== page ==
At the straits, Enbridge is two permits away from building what it says is a $500 million tunnel to enclose the controversial 4.5 miles of pipeline that span the straits. To the company, it’s the solution that mitigates the risk of a spill.

Others disagree.

“Yes. If your field of view is only the straits itself, then maybe it’s a solution. But not if your field of view is Michigan,” said Brosemer, of the Sault Ste. Marie Tribe of Chippewa Indians.

The tunnel neglects the remaining 640 miles of pipeline. Plus, it invests billions of dollars into brown energy, Brosemer said.

The Native American tribes near the pipeline want it shut down. But it’s been hard to get their message out, even though they’re supposed to co-manage fisheries at the straits with the state, Brosemer said. They’re rarely, if ever, consulted in decisions.

“The state is holding all the cards in decision-making,” said Brosemer. “This process is colonialism at its worst.”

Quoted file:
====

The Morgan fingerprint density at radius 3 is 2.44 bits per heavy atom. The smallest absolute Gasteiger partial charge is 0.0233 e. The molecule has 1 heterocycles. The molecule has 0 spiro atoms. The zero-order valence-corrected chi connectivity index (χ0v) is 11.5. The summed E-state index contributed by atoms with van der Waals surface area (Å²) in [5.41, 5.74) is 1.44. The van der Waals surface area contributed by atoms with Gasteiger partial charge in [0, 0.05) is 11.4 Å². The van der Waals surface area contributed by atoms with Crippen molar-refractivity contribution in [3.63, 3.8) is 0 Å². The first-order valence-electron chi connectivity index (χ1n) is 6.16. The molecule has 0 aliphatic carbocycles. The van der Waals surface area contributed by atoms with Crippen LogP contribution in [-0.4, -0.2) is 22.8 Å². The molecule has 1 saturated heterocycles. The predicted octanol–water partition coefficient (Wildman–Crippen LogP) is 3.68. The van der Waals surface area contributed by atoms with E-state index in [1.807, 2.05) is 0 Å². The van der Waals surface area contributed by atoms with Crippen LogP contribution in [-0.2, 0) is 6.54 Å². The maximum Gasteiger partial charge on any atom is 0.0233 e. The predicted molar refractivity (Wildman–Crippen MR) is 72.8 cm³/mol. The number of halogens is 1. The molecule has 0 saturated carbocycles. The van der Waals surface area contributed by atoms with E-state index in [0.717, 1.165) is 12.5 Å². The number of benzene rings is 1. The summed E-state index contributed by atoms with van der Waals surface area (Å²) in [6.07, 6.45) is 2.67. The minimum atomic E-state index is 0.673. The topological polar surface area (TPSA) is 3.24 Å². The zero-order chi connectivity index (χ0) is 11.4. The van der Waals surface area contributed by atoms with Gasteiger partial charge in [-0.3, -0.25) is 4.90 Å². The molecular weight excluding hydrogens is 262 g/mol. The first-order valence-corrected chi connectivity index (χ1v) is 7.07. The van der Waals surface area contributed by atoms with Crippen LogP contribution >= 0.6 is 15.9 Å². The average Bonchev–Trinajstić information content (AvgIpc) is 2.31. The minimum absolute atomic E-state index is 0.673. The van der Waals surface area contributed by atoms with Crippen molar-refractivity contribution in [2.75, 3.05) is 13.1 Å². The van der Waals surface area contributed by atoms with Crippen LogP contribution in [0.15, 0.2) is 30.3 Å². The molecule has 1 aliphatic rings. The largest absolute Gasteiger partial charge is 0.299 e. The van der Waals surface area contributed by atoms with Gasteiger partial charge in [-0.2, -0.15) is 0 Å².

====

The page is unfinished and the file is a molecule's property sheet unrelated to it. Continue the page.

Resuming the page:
In May 2021, Gov. Gretchen Whitmer ordered that Line 5 be shut down, but Enbridge refused and continued business as usual. The issue is held up in federal courts.

“The stalling is profitable,” said Hamilton. “As long as the status quo is maintained, they continue to make a lot of money.”

Brosemer says Enbridge’s Great Lakes Tunnel project is another stalling tactic.

“They’re not going to build that tunnel,” Brosemer said. “If they do invest billions into an aging pipeline, the risk doesn’t change in the rest of the pipeline.”

Plus, investing so much in brown energy does nothing to mitigate the looming climate catastrophe, Brosemer said.

“In a lot of these kinds of questions, sustainability is the underlying goal. And sustainability shouldn’t be flopping back and forth between a massive environmental disaster and recovery of that disaster,” said McLaughlin. “We need to try and maintain a quality environment over the long run.”

This story was updated 12/24/22 to correct the cost of the tunnel project and to include an estimate of the amount of product it delivers to the region that includes Michigan.